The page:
Synthesis of (±)-3,13,19-trimethyltricosanoic acid from 3-methylheptanoic acid in a series of four electrolyses

Much has been written concerning the mechanism of this reaction. Although numerous mechanisms have been proposed, they all have essentially one feature in common: the reaction that occurs via a free radical mechanism. Therefore it would be preferable to utilise a high over-potential state such as is found with platinum.

Synthesis of Fatty Acids

The applications of the Kolbe electro-synthesis are numerous, and have been described by the present author elsewhere (3). Only a few will be given here by way of illustration. For example, this electrochemical method has been found extremely satisfactory for preparation of many biologically active branched-chain fatty acids as found in nature (4). One such acid, (±)−3,13, 19-trimethyltricosanoic acid, has been synthesised from 3-methylheptanoic acid (5) in a series of four electrolyses.

Of interest is the efficient method developed by Mislow and Steinberg (6) for the synthesis of chaulmoogric acid. Electrolysis of a mixture of (+)-cyclopentenyl acetic acid and ethyl brassylate, followed by saponification of the product mixture, yielded chaulmoogric acid identical with the natural product.

Synthesis of chaulmoogric acid from (+)-cyclo-pentenylacetic acid

Syntheses by Anodic Alkoxylation

Anodic alkoxylation reactions performed with a platinum anode have become an increasingly important tool in the synthesis of many intermediates that could not previously be prepared efficiently by the usual chemical methods. In this connection we may cite the methoxylation of furan. The reaction of furan with a methanolic solution of chlorine or bromine yields 2,5-dimethoxy-2,5-dihydrofuran (7). As the product obtained by the chemical method is often contaminated with a small quantity of halogen-containing impurity, the stability of the acid-sensitive di-methoxydihydrofuran is not too great. With the electrochemical method, a halogen-free product is obtained (8). In the reaction, a methanolic solution of ammonium bromide is mixed with the furan and subjected to electrolysis at a platinum anode at a temperature of −14°C. During electrolysis ammonia and hydrogen are liberated at the cathode; the bromine which forms at the anode reacts with the methanol and the furan to give the desired compound:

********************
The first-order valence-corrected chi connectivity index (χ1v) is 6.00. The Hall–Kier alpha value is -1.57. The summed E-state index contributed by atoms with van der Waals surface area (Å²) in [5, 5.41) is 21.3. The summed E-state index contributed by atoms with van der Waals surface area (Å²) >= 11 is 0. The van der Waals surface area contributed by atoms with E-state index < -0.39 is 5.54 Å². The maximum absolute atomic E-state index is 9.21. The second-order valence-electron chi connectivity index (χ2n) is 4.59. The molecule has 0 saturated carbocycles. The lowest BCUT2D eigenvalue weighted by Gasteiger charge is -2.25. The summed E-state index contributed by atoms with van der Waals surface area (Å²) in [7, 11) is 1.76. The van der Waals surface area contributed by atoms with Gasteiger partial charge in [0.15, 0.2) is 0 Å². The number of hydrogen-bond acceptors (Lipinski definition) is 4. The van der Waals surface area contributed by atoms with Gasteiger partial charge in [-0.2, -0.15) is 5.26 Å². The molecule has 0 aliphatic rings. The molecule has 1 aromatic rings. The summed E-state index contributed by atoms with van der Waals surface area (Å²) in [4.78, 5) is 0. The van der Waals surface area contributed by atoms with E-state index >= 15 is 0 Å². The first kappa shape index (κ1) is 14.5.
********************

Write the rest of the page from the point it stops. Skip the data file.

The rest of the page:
Anodic methoxylation of furan

A typical cell for electrolysis at reflux temperatures

A Platinum anode

B Cathode

C Alundum membrane

D Salt bridge

E Reference electrode

F Condenser

The ammonia liberated at the cathode reacts with the hydrogen bromide to regenerate the ammonium bromide required in the process. This highly efficient process has been applied to the methoxylation of such furans as 2-methylfuran, furfuryl alcohol, and furfuryl acetate, with the final products being the corresponding 2,5-dihydro-2,5-dimethoxyfuran in each case (9). Ethoxylation of the furans has also been accomplished by using ethanol instead of methanol in the process. With furan under these conditions the 2,5-diethoxy-2,5-dihydroxyfuran is obtained (10).

More recently it has been demonstrated that the methoxylation of furan can be accomplished by utilising the medium of sodium hydroxide and methanol (11). Thus all possibilities of destruction of 2,5-dihydro-2,5-dimethoxyfuran by halogen are eliminated.